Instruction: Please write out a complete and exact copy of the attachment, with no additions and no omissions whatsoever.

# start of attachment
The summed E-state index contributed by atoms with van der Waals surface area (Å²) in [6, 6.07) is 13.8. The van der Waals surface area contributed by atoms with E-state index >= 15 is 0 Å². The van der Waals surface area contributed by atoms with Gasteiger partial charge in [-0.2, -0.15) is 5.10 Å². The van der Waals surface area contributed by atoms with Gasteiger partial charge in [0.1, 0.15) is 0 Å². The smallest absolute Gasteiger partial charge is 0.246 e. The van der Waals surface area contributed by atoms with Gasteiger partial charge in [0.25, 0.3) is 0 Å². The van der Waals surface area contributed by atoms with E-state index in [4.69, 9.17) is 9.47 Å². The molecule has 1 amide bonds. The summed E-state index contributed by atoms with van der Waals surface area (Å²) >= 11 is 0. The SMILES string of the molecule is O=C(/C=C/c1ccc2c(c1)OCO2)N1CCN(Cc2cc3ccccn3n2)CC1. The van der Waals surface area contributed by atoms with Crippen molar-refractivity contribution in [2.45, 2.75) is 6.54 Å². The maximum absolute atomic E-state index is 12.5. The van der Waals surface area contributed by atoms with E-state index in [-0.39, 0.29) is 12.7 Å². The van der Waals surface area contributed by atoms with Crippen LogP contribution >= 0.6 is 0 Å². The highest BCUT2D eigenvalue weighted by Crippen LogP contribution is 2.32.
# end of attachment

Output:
The summed E-state index contributed by atoms with van der Waals surface area (Å²) in [6, 6.07) is 13.8. The van der Waals surface area contributed by atoms with E-state index >= 15 is 0 Å². The van der Waals surface area contributed by atoms with Gasteiger partial charge in [-0.2, -0.15) is 5.10 Å². The van der Waals surface area contributed by atoms with Gasteiger partial charge in [0.1, 0.15) is 0 Å². The smallest absolute Gasteiger partial charge is 0.246 e. The van der Waals surface area contributed by atoms with Gasteiger partial charge in [0.25, 0.3) is 0 Å². The van der Waals surface area contributed by atoms with E-state index in [4.69, 9.17) is 9.47 Å². The molecule has 1 amide bonds. The summed E-state index contributed by atoms with van der Waals surface area (Å²) >= 11 is 0. The SMILES string of the molecule is O=C(/C=C/c1ccc2c(c1)OCO2)N1CCN(Cc2cc3ccccn3n2)CC1. The van der Waals surface area contributed by atoms with Crippen molar-refractivity contribution in [2.45, 2.75) is 6.54 Å². The maximum absolute atomic E-state index is 12.5. The van der Waals surface area contributed by atoms with E-state index in [-0.39, 0.29) is 12.7 Å². The van der Waals surface area contributed by atoms with Crippen LogP contribution >= 0.6 is 0 Å². The highest BCUT2D eigenvalue weighted by Crippen LogP contribution is 2.32.